Style icons seem to be getting younger and younger with the latest trend being a focus on tweenage stars. But how young is too young for fashion?
What's all in black, about the same height as Tom Cruise and worries about starting high school as much as whether the paparazzi are in hot pursuit? Yes, that's right: the tweenage style icon. Not teenage. Tween-age. That means barely out of primary school and not yet allowed into R16 horror movies on their own. It also means we're meant to be taking fashion tips from kids who were born in the mid-90s, when the rest of us were getting over the fact that Lisa Marie Presley was going to divorce Michael Jackson.
Hailee Steinfeld (14), Elle Fanning (13) and older sister Dakota (17), Chloe Moretz (14) and Willow Smith (11) are just some of the youthful pretties that big name labels are courting, and that older, wiser fashion media seem to be turning to for wardrobe wisdoms.
Just a few examples of the ageist trend in action: Actresses Elle and Dakota Fanning featured on the cover of December's W magazine. Younger sister Elle, who starred in Sofia Coppola's film, Somewhere, has previously also appeared on the cover of uber-cool magazine, Love. The sisters' outfits are a common subject for celebrity gossip magazines who fawn over everything from Elle's "wacky glasses" to how Dakota's pink mobile phone went so well with her all-black outfit.
There's also Hailee Steinfeld, who starred in this year's movie True Grit and who was last season's spokesmodel for Miu Miu, the little sister label of major Italian brand Prada. Steinfeld, the latest in a series of actresses to do the job, appeared in the label's advertising campaign as well as its front row in Milan.
Check them out: there's Chloe Moretz, star of action film Kick-Ass, wearing Chanel to a recent awards ceremony in London, there's 11-year-old Kiernan Shipka, who plays Don Draper's daughter on the television series Mad Men, and who has been shot for fashion editorials in various magazines dressed in Chanel and Yves Saint Laurent and there's Willow Smith - daughter of actors Will and Jada Smith - who, at the ripe old age of ten, made it on to British newspaper, the Guardian's "alternative best dressed" list and who is apparently already planning her own clothing line. And those are just a few examples.
Interestingly though, while fashion observers are fawning over these pint sized pundits, they're always careful to stick to the rules: one of the biggest compliments these tweens can get is that they are dressing "age appropriate", making couture look easy for the young 'uns. Apart from one creepy comment recently in a British newspaper where the writer described Hailee Steinfeld as "frequently showing off her seemingly never-ending legs", a big part of these young women's appeal appears to be the non-sexual nature of their sartorial showwomanship.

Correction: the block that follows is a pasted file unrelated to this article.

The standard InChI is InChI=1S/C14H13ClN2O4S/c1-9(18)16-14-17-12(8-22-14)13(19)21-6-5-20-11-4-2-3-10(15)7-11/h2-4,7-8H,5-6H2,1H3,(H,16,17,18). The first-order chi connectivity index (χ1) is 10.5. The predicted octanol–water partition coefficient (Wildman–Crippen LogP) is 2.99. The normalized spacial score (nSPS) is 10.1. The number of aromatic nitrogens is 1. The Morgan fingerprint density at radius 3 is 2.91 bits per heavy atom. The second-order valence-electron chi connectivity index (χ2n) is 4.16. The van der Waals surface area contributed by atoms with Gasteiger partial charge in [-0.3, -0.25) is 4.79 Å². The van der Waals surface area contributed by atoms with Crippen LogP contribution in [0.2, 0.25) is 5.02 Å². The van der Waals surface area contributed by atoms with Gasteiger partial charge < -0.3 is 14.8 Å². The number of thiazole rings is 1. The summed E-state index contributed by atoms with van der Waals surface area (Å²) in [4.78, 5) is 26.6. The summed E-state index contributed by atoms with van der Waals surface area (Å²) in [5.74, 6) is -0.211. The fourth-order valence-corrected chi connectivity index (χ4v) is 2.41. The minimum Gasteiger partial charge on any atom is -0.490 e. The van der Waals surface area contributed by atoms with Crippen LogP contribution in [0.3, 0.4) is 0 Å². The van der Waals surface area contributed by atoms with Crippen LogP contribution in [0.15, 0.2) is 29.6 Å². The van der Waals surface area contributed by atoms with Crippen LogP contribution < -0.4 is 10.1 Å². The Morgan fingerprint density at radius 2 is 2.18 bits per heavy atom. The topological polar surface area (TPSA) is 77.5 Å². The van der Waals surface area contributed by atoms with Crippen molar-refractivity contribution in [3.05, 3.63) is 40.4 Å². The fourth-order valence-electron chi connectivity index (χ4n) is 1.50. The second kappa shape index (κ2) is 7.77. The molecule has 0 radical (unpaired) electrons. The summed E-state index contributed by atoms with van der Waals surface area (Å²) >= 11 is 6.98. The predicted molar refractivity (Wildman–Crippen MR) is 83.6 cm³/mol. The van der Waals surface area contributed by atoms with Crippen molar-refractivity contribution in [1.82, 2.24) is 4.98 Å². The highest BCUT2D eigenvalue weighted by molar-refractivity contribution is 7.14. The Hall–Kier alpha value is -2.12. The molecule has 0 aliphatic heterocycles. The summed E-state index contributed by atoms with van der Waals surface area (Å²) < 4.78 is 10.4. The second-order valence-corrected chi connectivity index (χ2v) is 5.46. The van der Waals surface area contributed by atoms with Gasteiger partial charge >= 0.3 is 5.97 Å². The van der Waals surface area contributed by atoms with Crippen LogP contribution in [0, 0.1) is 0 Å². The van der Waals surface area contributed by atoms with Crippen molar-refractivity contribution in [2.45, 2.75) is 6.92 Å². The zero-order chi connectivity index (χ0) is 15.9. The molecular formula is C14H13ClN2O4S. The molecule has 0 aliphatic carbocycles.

But of course, not everyone likes this. If the thought of 12-year-olds garnering headlines in lashings of makeup, high heels and overly expensive garments unsettles you, then you're not alone.
Earlier this month, an advertisement featuring Dakota Fanning sitting with an uncomfortably phallic looking perfume bottle - the scent Oh, Lola! by Marc Jacobs - between her legs was pulled out of circulation by the British Advertising Standards Authority.
"We understood the model was 17 years old but we considered she looked under the age of 16," the Authority wrote in explanation. Considering all factors, they said, "we considered the ad could be seen to sexualise a child".
And despite the fact that Britain's Daily Mail newspaper regularly writes about these tweenage fashion stars, their style editor Liz Jones didn't think it was appropriate that someone as young as Steinfeld appeared in Miu Miu's ad campaign. Saying she was, quite frankly, "shocked", Jones told her own newspaper (somewhat hypocritically, one might add), that,"I find it obscene that a child of 14, no matter [if] she is a star, no matter how sophisticated, is used to peddle designer fashion."
As American editor Susanna Schrobsdorf concluded in an August 2011 story in Time magazine, that looked at the use of a 10-year-old in a controversial fashion shoot in French Vogue, "the whole scene makes you wonder: do we want to put girls on that treadmill of aspirational hotness at 10 and not let them get off until they're 70-something?"
In an article headlined "The Rise of the Tween Fashionista Plague" on US current affairs website Salon.com, American author Mary Elizabeth Williams argued that the way in which the fashion media were so keen on a tween was "about a relentless and incredibly twisted industry that worships at the altar of not-even-womanhood. Because if you're Marc Jacobs or Proenza Schouler or any of the designers making clothes ostensibly for adult women but eagerly peddled out to high profile middle-schoolers, you're essentially saying your wares look best on females who perhaps have not yet even started menstruating."
And finally, a personal and extremely unscientific poll of several of Auckland's teenage girls netted this comment: "Elle wears more makeup than me and I'm 16. That's weird."
Cripes. When you all put it like that, it does start to sound a bit dodgy. So what on earth is going on here? And why?